Don’t mistake this cream pie as a variation of lemon meringue pie—it has an altogether different look and taste, and is truly elegant and pretty. The filling is a super-creamy lemon curd, with a soft and subtle lemon pucker to it, and the whipped cream highlights the richness and simplicity.

Breakfast Breakfast
Servings Serves 6 People
Preparation Time Prep Time: 20 minutes - Cook Time: 1 hour


½ recipe classic pie dough (recipe follows)
1 Tbsp butter
1 ½ cups (375 mL) chopped leeks, white and light green part only
1 cup (80 g) coarsely grated Gruyere cheese
4 large eggs
1 cup (250 mL) whipping cream
2/3 cup (160 mL) half-&-half cream
pinch grated nutmeg
pinch salt & pepper


1. On a lightly floured work surface, roll out the pastry to a circle just under ¼-inch thick. Line an ungreased fluted removable-bottom tart pan, dusted with flour, pressing into the edges well and trimming away any excess dough. Chill the pastry for 30 minutes.

2. Preheat the oven to 400 F (200 C). Place the chilled pastry shell on a parchment-lined baking tray. Pierce the bottom of the crust with a fork to prevent air pockets from forming. Place a piece of foil completely over the crust and fill the shell with raw rice or beans (or pie weights). Bake the crust for 10 minutes, then remove the foil with the weights and bake 10 minutes more. The crust will only brown at the edges, less than a traditional pie crust. Allow the crust to cool while preparing the filling.

3. Reduce the oven temperature to 350 F (180 C). Melt the butter in a sauté pan over medium heat and add the leeks, sautéing until tender, about 10 minutes. Sprinkle the leeks over the bottom of the cooled crust and top this with the grated Gruyere.

4. Whisk the eggs lightly, then whisk in the two creams, nutmeg, salt & pepper (add just a pinch of salt, since most of the seasoning comes from cheese). Pour this slowly into the crust, allowing the filling to seep in between the leeks and cheese. Bake the quiche for 40 to 45 minutes, until it no longer jiggles when gently moved. Allow the quiche to cool for 15 minutes before slicing to serve.

Alternatively, the quiche can be baked a day ahead and chilled, then warmed in a 300 F (140 C) oven for 30 minutes before serving.

Classic Pie Dough
This is my staple pie dough recipe for fruit pies, cream pies, savoury pies . . . pretty much any recipe that calls for a flaky, buttery pastry shell. Use the full recipe if you’re making a double-crust pie, or just half if you want either a pie shell or a top but not both.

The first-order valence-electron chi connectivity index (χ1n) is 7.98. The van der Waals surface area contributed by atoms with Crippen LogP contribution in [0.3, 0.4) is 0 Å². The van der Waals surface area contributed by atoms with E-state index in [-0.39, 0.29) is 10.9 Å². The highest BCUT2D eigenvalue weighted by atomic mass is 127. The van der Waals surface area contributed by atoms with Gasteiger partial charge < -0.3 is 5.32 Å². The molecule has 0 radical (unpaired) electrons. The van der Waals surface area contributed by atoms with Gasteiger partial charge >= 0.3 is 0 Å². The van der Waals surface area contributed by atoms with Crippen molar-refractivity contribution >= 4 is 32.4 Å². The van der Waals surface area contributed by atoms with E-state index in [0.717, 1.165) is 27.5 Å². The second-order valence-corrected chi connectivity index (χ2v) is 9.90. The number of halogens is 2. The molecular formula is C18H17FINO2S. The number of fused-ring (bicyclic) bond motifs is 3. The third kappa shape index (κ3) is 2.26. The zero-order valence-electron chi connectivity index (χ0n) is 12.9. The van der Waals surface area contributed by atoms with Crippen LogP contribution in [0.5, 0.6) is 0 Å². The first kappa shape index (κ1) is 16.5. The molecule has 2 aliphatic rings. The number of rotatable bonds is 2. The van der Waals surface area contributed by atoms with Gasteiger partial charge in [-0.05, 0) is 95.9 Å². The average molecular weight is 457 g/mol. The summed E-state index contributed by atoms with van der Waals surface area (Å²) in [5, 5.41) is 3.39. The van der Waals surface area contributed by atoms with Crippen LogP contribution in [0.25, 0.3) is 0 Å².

Makes enough for one 9-inch (23 cm) double-crust pie
Prep Time: 10 minutes, plus chilling

2½ cups (375 g) all-purpose flour
1 Tbsp (12 g) granulated sugar
1 tsp fine sea salt
3 Tbsp (45 mL) vegetable oil (see note)
1 cup (225 g) cool unsalted butter, cut in pieces (does not have to be ice-cold; see note)
¼ cup (60 mL) cool water
2 tsp white vinegar or fresh lemon juice

1. Combine the flour, sugar and salt in a large bowl. Add the oil. Using a pastry cutter, electric beaters or a mixer fitted with the paddle attachment, blend until the flour looks evenly crumbly in texture.

2. Add the butter and cut in until the dough is rough and crumbly but small pieces of butter are still visible.

3. Place the water and vinegar (or lemon juice) in a small bowl, stir together and then add all at once to the flour mixture, mixing just until the dough comes together. Shape it into two discs, wrap well and chill until firm, at least 1 hour.

4. If you are not making a pie immediately, refrigerate the dough, well wrapped, for up to 2 days, or freeze it for up to 3 months. Thaw it overnight in the fridge before rolling.

The idea that butter is more difficult to work with than shortening is a myth. However, I have found that working with cool—but not ice-cold—butter is easiest. Pull your butter from the fridge about 30 minutes before making your dough and it will cut into the flour quickly and more evenly.

Adding a little vegetable oil to the flour before adding the butter is another secret for tender and flaky pie dough. The oil coats the flour so that it won’t overhydrate when the water is added. Too much water develops the protein in the flour, which is why a crust becomes tough or shrinks when it bakes.

In This Recipe

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